Ali was crowned 60 years ago 

Ali was crowned 60 years ago 

Next Sunday the 25th will be the 60th anniversary of the night a young man born in Louisville, Kentucky, 22 years and 2 months old and who 4 years earlier had won the gold medal in light heavyweight at the Rome-60 Olympic Games, born Cassius Marcellus Clay, years later known as Muhammad Ali-as the world remembers him, was crowned for the first time, out of four, in his long and successful career, as all-weight champion against Sonny Liston, a 32-year-old feared knockout star who stepped into the ring as an 8-1 favorite to be surprisingly and widely outclassed in the 6 rounds of the fight that was promoted as the Fight of the Year, by an opponent who outpaced him in speed and skill, with a style rarely seen in the top division and whose outcome left the little more than 2,500 spectators seated at the Center with their mouths agape. 500 spectators seated in the Convention Center of Miami Beach, Florida with a capacity for the small audience that bought only half of the 5,000 tickets on sale.

Crushed by an opponent 10 years younger, undefeated in 19 fights since his debut in 1960 and with 14 knockouts, the then champion, with a record of 36-1-0 and 26 knockouts, dropped the surrender flag. When the fight ended, the scorecards of referee Barney Felix and judges Bunny Lovet and Gus Jacobson read 57-57, 56-58 and 59-56, respectively. The loss left Liston without the belts of the World Boxing Association, the New York Athletic Commission and the newly created World Boxing Council.

In the months prior to the fight, the winner had made fun of his opponent in every possible way, calling him “the ugly bear” while he called himself “the most handsome boxer in the world”. He even set up a bear trap in the garden of the house he lived in. The night his legend was truly born, Clay, then Ali, leaned back from the ropes at the end of the bout and shouted to the boxing reporters: “Swallow your words! I am the greatest. I am the greatest! And the most beautiful of them all,” and another string of hurtful taunts to the vast sector of the press, who disliked him for his arrogance and had christened him “Big Mouth” for his incessant chatter.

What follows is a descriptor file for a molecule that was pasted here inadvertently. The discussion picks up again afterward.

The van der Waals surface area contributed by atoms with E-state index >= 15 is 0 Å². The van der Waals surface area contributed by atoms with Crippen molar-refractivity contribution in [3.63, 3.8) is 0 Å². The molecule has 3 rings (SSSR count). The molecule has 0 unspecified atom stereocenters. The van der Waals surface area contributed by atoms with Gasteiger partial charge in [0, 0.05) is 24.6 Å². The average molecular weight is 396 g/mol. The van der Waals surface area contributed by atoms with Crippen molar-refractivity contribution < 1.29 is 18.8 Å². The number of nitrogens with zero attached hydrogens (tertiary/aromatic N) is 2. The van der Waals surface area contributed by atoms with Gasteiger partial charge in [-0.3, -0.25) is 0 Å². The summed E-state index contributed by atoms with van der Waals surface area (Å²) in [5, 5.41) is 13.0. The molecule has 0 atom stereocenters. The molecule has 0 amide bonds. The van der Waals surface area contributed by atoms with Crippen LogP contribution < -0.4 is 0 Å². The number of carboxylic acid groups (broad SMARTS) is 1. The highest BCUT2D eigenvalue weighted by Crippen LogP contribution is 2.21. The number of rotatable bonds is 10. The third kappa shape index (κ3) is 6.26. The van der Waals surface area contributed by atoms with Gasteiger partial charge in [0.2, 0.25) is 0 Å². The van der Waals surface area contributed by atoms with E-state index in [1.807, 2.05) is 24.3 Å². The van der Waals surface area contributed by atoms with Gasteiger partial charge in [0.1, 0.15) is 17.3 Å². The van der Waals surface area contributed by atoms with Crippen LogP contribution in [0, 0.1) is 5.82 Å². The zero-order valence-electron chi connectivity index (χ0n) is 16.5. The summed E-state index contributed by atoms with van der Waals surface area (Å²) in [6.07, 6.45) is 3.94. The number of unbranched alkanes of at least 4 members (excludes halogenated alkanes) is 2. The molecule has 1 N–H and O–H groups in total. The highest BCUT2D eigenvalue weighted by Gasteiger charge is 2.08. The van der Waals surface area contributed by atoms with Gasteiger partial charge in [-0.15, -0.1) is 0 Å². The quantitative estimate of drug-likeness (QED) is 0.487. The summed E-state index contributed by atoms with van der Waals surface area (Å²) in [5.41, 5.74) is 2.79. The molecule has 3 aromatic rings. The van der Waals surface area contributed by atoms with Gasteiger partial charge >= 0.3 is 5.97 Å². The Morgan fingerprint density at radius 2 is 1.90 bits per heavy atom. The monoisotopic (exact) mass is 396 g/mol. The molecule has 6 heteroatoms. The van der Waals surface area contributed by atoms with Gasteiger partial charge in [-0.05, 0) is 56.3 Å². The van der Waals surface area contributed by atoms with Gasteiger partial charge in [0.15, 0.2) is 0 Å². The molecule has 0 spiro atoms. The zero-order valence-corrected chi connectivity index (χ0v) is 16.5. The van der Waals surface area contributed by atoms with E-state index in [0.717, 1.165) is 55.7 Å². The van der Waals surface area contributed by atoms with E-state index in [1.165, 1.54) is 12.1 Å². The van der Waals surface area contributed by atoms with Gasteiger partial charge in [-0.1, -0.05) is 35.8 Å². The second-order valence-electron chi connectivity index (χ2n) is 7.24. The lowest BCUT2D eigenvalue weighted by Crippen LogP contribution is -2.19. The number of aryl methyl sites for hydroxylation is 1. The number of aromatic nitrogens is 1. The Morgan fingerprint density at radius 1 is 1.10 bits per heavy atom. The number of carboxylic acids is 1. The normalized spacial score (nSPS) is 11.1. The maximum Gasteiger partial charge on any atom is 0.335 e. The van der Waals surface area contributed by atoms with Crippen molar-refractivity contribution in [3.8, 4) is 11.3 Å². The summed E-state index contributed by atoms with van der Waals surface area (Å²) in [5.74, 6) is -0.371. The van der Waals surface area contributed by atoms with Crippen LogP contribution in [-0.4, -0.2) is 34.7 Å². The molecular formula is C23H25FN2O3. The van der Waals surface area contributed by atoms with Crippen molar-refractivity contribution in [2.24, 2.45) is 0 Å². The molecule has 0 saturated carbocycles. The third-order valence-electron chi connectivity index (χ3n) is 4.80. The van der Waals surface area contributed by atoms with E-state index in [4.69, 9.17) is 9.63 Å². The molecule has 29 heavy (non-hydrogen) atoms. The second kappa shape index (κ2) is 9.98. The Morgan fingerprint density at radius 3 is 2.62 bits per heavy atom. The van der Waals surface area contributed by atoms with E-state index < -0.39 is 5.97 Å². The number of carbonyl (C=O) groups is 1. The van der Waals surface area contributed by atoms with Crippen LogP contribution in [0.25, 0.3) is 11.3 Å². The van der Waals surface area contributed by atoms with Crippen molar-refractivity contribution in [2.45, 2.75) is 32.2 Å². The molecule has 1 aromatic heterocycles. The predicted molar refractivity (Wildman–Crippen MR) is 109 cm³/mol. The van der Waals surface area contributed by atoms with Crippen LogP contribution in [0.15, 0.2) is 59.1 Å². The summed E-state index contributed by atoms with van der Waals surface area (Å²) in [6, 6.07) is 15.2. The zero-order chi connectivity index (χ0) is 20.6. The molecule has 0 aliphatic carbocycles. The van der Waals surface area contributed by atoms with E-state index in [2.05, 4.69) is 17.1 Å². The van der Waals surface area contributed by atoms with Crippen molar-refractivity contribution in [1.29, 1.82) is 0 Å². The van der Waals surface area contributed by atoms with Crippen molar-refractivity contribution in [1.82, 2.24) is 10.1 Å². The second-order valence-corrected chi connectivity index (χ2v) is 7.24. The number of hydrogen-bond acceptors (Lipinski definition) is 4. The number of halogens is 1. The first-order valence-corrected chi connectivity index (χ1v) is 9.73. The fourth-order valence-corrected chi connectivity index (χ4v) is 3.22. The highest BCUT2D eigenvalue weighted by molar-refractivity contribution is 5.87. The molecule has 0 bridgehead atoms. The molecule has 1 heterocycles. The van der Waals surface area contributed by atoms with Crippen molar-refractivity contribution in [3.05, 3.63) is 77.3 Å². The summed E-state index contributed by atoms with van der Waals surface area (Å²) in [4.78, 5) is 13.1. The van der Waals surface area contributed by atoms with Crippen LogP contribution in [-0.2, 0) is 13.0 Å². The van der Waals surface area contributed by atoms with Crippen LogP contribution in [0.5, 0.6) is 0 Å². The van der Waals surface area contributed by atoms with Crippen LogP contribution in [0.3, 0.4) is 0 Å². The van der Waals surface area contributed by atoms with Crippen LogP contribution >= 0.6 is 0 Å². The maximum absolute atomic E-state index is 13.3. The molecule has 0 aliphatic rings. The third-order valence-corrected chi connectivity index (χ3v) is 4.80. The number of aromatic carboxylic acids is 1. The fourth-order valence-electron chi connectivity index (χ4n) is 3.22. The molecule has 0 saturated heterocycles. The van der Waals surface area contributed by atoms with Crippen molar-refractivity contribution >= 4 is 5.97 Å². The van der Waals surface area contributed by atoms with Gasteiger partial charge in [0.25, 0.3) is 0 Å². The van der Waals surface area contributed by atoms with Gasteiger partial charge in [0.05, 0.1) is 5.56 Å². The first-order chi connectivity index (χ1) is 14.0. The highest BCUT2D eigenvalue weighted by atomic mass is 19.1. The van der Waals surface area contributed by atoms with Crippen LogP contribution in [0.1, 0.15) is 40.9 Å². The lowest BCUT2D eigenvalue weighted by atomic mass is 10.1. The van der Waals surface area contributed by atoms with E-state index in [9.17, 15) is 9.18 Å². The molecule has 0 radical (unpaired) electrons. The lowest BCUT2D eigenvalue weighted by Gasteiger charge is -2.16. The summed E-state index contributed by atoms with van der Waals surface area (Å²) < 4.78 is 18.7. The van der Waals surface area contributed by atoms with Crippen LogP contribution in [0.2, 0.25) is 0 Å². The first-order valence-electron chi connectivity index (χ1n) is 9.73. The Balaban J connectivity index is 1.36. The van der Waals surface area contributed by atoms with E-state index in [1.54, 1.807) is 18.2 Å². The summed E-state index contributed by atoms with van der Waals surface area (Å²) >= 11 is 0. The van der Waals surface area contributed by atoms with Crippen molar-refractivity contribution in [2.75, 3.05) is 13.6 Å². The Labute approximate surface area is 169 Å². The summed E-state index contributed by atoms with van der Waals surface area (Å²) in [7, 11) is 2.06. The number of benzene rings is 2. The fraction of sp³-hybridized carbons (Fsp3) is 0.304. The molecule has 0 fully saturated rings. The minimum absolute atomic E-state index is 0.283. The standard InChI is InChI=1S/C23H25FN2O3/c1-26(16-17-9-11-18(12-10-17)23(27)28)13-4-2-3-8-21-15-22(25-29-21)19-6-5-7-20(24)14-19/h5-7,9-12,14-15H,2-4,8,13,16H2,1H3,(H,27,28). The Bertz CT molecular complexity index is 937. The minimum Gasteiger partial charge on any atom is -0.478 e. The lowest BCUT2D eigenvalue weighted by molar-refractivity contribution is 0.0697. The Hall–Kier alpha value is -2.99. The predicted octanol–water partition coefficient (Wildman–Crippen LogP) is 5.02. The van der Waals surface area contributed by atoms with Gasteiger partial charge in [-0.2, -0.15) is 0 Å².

In those days that preceded his consecration as one of the youngest world champions of the division in history, he also boasted of being the one who “stung like a bee and floated like a butterfly”, a phrase that he made popular although its creator was Drew “Bundini” Brown, a witty assistant of Angelo Dundee, the main trainer of the new champion.

By the time we counted Ali had already been bewitched by the personal magnetism of Elijah Muhammad, supreme representative of the so-called Nation of Islam.

Clay had also received the decisive religious and political influence of Malcolm X, Elijah’s favorite disciple and later assassinated for racial reasons. Flanked by the latter, exactly on March 6 of the same year 64, that is about nine days after his fight with Liston, Cassius Clay announced to the world that from then on he would be called Muhammad Ali (“God’s Beloved) and that he was abjuring Cassius Clay, which he rejected because he claimed, it was a “slave’s name”.

Fourteen months after that historic event of Ali’s revelation as a follower of Islam, on May 25, 1965, the rematch fight took place at the Central Maine Civic Center in Lewiston, Idaho. It was a short fight: at 2’12” of the first round Liston was left lying on the canvas facing the lamps, by a blow that the press called “ghost” (and also “anchor”) because there were few who saw it, although the video proves that there was one. The photo at the end is one of the best known in the ancient history of boxing, with Ali defiantly urging Liston to get up in vain.

But that’s another interesting story that we’ll tell in due course.

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